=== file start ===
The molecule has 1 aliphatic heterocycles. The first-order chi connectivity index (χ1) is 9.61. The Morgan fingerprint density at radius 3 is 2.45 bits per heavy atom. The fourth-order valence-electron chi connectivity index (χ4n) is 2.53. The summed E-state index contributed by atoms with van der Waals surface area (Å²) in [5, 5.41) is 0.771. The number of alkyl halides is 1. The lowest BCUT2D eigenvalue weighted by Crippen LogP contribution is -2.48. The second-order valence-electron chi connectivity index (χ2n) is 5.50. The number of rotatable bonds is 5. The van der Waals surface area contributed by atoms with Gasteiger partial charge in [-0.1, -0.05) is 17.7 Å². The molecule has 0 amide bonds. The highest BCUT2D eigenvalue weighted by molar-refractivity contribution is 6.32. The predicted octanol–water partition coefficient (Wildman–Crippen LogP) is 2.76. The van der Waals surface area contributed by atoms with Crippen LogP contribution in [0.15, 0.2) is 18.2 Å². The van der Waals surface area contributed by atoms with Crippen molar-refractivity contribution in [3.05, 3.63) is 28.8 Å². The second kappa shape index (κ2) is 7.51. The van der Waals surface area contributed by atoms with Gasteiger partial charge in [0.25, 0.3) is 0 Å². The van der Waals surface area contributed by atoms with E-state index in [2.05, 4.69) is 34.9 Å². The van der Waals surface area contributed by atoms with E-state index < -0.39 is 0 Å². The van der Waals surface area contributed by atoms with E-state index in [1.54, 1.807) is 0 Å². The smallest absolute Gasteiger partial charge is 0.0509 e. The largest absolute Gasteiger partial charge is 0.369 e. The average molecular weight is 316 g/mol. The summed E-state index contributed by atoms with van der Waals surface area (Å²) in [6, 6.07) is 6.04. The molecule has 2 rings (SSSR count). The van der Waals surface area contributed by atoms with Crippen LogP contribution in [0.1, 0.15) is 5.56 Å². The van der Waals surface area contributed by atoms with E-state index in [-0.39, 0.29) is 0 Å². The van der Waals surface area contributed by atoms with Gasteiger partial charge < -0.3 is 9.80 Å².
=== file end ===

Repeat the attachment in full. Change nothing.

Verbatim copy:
The molecule has 1 aliphatic heterocycles. The first-order chi connectivity index (χ1) is 9.61. The Morgan fingerprint density at radius 3 is 2.45 bits per heavy atom. The fourth-order valence-electron chi connectivity index (χ4n) is 2.53. The summed E-state index contributed by atoms with van der Waals surface area (Å²) in [5, 5.41) is 0.771. The number of alkyl halides is 1. The lowest BCUT2D eigenvalue weighted by Crippen LogP contribution is -2.48. The second-order valence-electron chi connectivity index (χ2n) is 5.50. The number of rotatable bonds is 5. The van der Waals surface area contributed by atoms with Gasteiger partial charge in [-0.1, -0.05) is 17.7 Å². The molecule has 0 amide bonds. The highest BCUT2D eigenvalue weighted by molar-refractivity contribution is 6.32. The predicted octanol–water partition coefficient (Wildman–Crippen LogP) is 2.76. The van der Waals surface area contributed by atoms with Crippen LogP contribution in [0.15, 0.2) is 18.2 Å². The van der Waals surface area contributed by atoms with Crippen molar-refractivity contribution in [3.05, 3.63) is 28.8 Å². The second kappa shape index (κ2) is 7.51. The van der Waals surface area contributed by atoms with Gasteiger partial charge in [0.25, 0.3) is 0 Å². The van der Waals surface area contributed by atoms with E-state index in [2.05, 4.69) is 34.9 Å². The van der Waals surface area contributed by atoms with E-state index < -0.39 is 0 Å². The van der Waals surface area contributed by atoms with E-state index in [1.54, 1.807) is 0 Å². The smallest absolute Gasteiger partial charge is 0.0509 e. The largest absolute Gasteiger partial charge is 0.369 e. The average molecular weight is 316 g/mol. The summed E-state index contributed by atoms with van der Waals surface area (Å²) in [6, 6.07) is 6.04. The molecule has 2 rings (SSSR count). The van der Waals surface area contributed by atoms with Crippen LogP contribution in [0.1, 0.15) is 5.56 Å². The van der Waals surface area contributed by atoms with E-state index in [-0.39, 0.29) is 0 Å². The van der Waals surface area contributed by atoms with Gasteiger partial charge < -0.3 is 9.80 Å².